The Balkans was best known for minority problems. Today, the most bitter conflicts are between parties that appeal to majority ethnic communities. As recent turbulence in Macedonia shows, Eastern Europe could face new dangers if majority populism ends the current stigma against separatism for oppressed small groups.
The trouble in the Balkans today is not Russian meddling, though there is some of that, but a special case of the malaise afflicting Eastern Europe: unchecked executive power, erosion of the rule of law, xenophobia directed at neighbours and migrants and pervasive economic insecurity. The pattern varies from country to country but is palpable from Szczecin on the Baltic to Istanbul on the Bosporus. The countries of the Western Balkans – Albania, Bosnia and Herzegovina, Kosovo, Macedonia, Montenegro, and Serbia – have long tended to follow patterns set by their larger, more powerful neighbours. They are doing it again.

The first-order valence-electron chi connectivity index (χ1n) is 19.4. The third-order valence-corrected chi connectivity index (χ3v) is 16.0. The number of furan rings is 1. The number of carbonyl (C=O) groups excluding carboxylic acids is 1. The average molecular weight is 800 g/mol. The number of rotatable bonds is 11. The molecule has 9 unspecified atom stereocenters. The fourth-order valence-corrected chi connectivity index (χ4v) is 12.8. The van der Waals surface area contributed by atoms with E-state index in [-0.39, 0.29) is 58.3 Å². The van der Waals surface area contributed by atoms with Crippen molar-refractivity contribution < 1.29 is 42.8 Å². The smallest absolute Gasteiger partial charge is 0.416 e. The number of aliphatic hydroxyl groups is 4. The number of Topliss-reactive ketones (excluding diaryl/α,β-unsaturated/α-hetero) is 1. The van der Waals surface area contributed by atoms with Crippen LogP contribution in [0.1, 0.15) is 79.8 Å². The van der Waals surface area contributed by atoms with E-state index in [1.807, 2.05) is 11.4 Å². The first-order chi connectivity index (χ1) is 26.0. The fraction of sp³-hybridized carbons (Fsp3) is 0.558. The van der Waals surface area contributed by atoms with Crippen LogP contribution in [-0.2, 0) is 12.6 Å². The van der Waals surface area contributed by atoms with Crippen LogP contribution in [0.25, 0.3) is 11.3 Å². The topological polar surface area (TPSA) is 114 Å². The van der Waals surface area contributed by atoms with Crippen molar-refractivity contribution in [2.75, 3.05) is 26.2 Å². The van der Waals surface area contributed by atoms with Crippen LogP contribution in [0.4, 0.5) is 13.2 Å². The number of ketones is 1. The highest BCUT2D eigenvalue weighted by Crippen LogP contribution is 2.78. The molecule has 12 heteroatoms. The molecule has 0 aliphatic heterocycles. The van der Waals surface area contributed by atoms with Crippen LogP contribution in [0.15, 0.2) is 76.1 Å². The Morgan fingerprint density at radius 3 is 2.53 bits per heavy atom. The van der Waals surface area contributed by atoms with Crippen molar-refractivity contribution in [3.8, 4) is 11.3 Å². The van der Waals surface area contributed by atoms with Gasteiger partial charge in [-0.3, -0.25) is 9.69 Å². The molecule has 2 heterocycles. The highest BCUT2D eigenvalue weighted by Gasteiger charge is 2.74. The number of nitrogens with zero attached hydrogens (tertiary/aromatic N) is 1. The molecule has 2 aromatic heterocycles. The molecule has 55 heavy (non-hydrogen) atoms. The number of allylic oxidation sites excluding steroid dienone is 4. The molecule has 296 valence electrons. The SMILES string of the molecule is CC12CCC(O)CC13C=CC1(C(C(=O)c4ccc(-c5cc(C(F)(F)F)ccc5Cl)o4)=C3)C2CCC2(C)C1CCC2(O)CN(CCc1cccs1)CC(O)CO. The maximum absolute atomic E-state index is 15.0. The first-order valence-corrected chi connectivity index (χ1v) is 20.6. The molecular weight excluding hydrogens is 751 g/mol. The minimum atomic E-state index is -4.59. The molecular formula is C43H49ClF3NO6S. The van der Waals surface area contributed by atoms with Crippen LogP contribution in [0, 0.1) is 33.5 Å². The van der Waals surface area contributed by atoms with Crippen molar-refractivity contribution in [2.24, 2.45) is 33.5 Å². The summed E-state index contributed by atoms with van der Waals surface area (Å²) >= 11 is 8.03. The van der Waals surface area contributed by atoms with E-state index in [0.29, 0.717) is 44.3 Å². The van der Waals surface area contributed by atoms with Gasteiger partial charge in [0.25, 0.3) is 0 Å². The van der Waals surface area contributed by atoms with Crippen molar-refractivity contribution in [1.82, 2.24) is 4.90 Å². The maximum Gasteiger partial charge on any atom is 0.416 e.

The ability of the European Union (EU) to fix problems in the Balkans is hamstrung when the same troubles persist within its own borders, sometimes in more acute form. Take erosion of democratic norms: Hungary over the past decade has slid from 2.14 to 3.54 on Freedom House’s “Nations in Transit” democracy score (lower is better). Poland’s decline is more recent but equally steep. Croatia is also backsliding. Almost all the Western Balkan states are declining, too, but more slowly.